A “restricted approach to increase freedom,” as Kibarian put it, will map circuits into predictable, pre-characterized patterns, while achieving the density and performance of standard cells. The first step, he said, is to stop defining what’s not allowed and start defining what is allowed. “We’re going to have to define the patterns we can use, and it’s going to be a very small number, no more than 10 or 20,” he said. “To make that work, we’re going to have to use higher functionality cells.”

The place to start, Kibarian said, is with SRAM patterns. Design logic should have restrictive patterning compatible with SRAM lithography, he said. “We’ve got to have a restricted set of layout patterns that are very regular,” he said.

Restricted patterning, Kibarian said, will eliminate most layout dependence and greatly reduce transistor variability. He said it will reduce chip area by 15 to 25 percent, compared to standard cells based on restricted design rules (RDRs). It will allow improved leakage and power/performance variability, even compared to RDRs. It will also greatly reduce library and IP development costs, he said.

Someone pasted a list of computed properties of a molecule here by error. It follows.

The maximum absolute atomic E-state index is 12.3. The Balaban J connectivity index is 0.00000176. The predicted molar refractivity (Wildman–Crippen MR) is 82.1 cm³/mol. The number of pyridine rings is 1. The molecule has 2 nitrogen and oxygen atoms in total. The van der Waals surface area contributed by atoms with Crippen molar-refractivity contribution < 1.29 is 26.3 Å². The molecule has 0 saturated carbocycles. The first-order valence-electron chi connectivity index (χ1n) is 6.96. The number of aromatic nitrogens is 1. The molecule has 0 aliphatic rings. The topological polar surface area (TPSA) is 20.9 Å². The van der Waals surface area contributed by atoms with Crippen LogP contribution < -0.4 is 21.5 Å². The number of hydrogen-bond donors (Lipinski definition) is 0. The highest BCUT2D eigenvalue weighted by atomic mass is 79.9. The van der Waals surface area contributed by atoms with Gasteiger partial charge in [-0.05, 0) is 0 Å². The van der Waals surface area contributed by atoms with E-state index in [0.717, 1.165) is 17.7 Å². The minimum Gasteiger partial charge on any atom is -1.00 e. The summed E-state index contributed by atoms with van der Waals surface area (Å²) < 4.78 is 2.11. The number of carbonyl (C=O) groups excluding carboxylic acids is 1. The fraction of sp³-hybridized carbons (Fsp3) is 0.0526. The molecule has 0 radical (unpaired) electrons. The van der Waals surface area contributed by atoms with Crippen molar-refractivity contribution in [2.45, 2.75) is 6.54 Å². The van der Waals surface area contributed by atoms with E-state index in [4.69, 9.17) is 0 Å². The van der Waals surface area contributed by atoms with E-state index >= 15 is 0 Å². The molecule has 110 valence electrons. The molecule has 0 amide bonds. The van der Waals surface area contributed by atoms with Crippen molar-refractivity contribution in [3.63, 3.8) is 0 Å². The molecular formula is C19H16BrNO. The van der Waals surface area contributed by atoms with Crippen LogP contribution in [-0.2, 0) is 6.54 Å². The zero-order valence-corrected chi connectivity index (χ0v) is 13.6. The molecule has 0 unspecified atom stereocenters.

Restricted patterning will impact two points in the design flow, Kibrarian said. One is synthesis, which will need to be optimized for large functional blocks rather than gates or flip-flops. The other is the signoff flow, where optical proximity correction (OPC) and design rule checking (DRC) will be greatly simplified, and the need to repair lithography hot spots eliminated. “You should never need OPC verification,” he said. “We don’t put SRAMs through an OPC toolset at the end. We make the layout OPC correct in the first place.”

As an example, Kibarian pointed to a 65nm ARM926EJ design that was implemented with 20 fixed-size logic bricks from the pdBrix design kit. He said the design had the same block footprint as the original standard cell implementation, had equivalent performance, and was functional on first silicon.

An audience member asked Kibarian how restricted patterning would impact large EDA vendors. “I haven’t given a lot of thought to what they should do,” he replied. “For suppliers, it’s good for things to be more complicated, but we’re killing ourselves because we’ll have a smaller number of customers over time.”

Lou Scheffer, Cadence fellow, spoke from the audience to note that EDA vendors are making it possible, but not required, to follow restricted design rules. Making it mandatory “would be committing commercial suicide [for EDA vendors],” he said.